An article by Egyptian-American journalist Mona Eltahawy, known for creating ripples with her outspoken advocacy for Muslim women's rights, has been censored by Pakistan.
Eltahawy's article published with the New York Times, titled Sex Talk for Muslim Women, has been censored from the print edition of the international news paper in the country.She took to her Twitter account to point out the issue.
It was Sanam Maher, a journalist from Pakistan who posted the picture of the NYT page with Eltahawy's article missing.
In the article, Eltahawy takes on the Islamic viewpoint on pre-marital sex. Sharing her experiences while writing her famous book, Headscarves and Hymens, Elthaway writes that she has come across a number of women who have been struggling with sexual frustration - born out of the abstinence that they were religiously bound to practise.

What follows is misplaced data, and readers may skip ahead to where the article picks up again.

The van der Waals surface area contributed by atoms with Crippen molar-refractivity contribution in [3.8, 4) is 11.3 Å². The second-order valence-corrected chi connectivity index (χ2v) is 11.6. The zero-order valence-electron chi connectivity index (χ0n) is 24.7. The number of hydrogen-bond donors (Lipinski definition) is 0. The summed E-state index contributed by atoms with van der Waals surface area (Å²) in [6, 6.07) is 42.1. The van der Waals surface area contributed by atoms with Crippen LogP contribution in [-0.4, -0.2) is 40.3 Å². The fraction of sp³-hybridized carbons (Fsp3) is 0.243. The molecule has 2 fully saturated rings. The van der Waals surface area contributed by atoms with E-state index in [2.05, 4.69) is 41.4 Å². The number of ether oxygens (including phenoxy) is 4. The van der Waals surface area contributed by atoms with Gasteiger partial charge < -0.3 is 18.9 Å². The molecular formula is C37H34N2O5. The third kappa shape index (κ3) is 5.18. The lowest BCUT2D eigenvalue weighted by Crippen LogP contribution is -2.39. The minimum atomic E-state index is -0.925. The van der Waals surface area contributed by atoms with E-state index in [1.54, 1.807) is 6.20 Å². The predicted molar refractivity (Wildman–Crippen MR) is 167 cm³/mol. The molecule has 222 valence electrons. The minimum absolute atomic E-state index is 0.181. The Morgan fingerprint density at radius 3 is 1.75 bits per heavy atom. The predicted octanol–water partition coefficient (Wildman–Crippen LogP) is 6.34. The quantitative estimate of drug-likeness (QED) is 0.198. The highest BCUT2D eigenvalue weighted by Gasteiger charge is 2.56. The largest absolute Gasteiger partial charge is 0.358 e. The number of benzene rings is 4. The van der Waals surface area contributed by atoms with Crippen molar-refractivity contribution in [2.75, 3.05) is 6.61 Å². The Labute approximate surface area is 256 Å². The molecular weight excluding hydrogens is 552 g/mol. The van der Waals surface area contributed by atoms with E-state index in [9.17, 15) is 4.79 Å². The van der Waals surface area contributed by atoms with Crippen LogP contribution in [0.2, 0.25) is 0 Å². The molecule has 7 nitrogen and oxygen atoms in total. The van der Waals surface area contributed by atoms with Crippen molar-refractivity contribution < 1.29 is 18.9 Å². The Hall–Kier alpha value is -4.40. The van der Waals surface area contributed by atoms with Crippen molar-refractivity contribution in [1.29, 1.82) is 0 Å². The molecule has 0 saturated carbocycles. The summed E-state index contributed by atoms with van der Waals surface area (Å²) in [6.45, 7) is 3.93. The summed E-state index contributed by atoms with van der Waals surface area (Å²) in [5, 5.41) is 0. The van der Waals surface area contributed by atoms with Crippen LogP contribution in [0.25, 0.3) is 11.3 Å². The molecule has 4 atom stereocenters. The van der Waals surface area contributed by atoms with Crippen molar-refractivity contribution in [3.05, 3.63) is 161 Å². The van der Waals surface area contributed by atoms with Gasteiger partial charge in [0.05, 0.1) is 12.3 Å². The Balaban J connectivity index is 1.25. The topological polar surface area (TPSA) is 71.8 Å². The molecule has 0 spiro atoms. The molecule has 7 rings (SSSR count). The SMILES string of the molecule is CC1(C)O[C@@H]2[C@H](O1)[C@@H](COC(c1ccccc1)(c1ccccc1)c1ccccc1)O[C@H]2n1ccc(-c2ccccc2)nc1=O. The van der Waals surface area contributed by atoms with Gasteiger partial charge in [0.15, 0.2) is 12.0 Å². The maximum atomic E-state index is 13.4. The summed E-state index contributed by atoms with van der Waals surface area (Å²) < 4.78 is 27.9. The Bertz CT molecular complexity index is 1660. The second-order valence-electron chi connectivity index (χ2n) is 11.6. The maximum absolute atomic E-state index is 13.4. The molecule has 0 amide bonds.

Elthaway says that far fewer stories have been written about this issue, while countless articles have been written on the sexual frustration of men in the Middle East.
Recalling her own struggle with the taboo around "sex talks", Eltahawy says, "It has not been easy for my parents to hear their daughter talk so frankly about sex, but it has opened up a world of other women's experiences".
"In many non-Western countries, speaking about such things is scorned as "white" or "Western" behavior. But when sex is surrounded by silence and taboo, it is the most vulnerable who are hurt, especially girls and sexual minorities," she writes.
The article concludes on a positive note. "My revolution has been to develop from a 29-year-old virgin to the 49-year-old woman who now declares, on any platform I get: It is I who own my body. Not the state, the mosque, the street or my family. And it is my right to have sex whenever, and with whomever, I choose," she writes.